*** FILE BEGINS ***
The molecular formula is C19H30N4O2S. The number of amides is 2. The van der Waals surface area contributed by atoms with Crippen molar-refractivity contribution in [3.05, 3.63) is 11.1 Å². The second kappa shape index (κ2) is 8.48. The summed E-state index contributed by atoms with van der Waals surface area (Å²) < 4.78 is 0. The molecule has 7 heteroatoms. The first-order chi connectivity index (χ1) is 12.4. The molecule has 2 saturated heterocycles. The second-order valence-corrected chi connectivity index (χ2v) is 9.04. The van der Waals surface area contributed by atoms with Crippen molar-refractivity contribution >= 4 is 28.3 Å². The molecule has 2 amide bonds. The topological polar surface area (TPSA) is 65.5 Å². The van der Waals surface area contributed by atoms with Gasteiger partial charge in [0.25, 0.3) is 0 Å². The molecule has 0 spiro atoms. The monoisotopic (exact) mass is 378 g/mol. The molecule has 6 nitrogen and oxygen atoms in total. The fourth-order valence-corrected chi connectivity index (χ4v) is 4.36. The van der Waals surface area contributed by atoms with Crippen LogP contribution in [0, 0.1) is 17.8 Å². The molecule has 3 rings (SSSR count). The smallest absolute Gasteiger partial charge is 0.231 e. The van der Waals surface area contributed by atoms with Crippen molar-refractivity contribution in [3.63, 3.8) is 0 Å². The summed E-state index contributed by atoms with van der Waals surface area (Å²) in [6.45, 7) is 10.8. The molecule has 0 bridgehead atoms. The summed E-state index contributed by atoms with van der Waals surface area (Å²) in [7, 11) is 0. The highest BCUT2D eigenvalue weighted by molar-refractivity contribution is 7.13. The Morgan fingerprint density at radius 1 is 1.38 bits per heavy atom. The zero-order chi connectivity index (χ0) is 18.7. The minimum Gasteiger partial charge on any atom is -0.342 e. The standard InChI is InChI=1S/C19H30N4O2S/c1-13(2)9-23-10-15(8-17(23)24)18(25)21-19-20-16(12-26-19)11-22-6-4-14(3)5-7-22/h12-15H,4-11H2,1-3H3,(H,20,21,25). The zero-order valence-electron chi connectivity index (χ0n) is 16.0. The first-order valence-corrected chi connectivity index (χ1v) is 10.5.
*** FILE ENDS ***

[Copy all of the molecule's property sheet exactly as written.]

The molecular formula is C19H30N4O2S. The number of amides is 2. The van der Waals surface area contributed by atoms with Crippen molar-refractivity contribution in [3.05, 3.63) is 11.1 Å². The second kappa shape index (κ2) is 8.48. The summed E-state index contributed by atoms with van der Waals surface area (Å²) < 4.78 is 0. The molecule has 7 heteroatoms. The first-order chi connectivity index (χ1) is 12.4. The molecule has 2 saturated heterocycles. The second-order valence-corrected chi connectivity index (χ2v) is 9.04. The van der Waals surface area contributed by atoms with Crippen molar-refractivity contribution >= 4 is 28.3 Å². The molecule has 2 amide bonds. The topological polar surface area (TPSA) is 65.5 Å². The van der Waals surface area contributed by atoms with Gasteiger partial charge in [0.25, 0.3) is 0 Å². The molecule has 0 spiro atoms. The monoisotopic (exact) mass is 378 g/mol. The molecule has 6 nitrogen and oxygen atoms in total. The fourth-order valence-corrected chi connectivity index (χ4v) is 4.36. The van der Waals surface area contributed by atoms with Crippen LogP contribution in [0, 0.1) is 17.8 Å². The molecule has 3 rings (SSSR count). The smallest absolute Gasteiger partial charge is 0.231 e. The van der Waals surface area contributed by atoms with Crippen molar-refractivity contribution in [3.63, 3.8) is 0 Å². The summed E-state index contributed by atoms with van der Waals surface area (Å²) in [6.45, 7) is 10.8. The molecule has 0 bridgehead atoms. The summed E-state index contributed by atoms with van der Waals surface area (Å²) in [7, 11) is 0. The highest BCUT2D eigenvalue weighted by molar-refractivity contribution is 7.13. The Morgan fingerprint density at radius 1 is 1.38 bits per heavy atom. The zero-order chi connectivity index (χ0) is 18.7. The minimum Gasteiger partial charge on any atom is -0.342 e. The standard InChI is InChI=1S/C19H30N4O2S/c1-13(2)9-23-10-15(8-17(23)24)18(25)21-19-20-16(12-26-19)11-22-6-4-14(3)5-7-22/h12-15H,4-11H2,1-3H3,(H,20,21,25). The zero-order valence-electron chi connectivity index (χ0n) is 16.0. The first-order valence-corrected chi connectivity index (χ1v) is 10.5.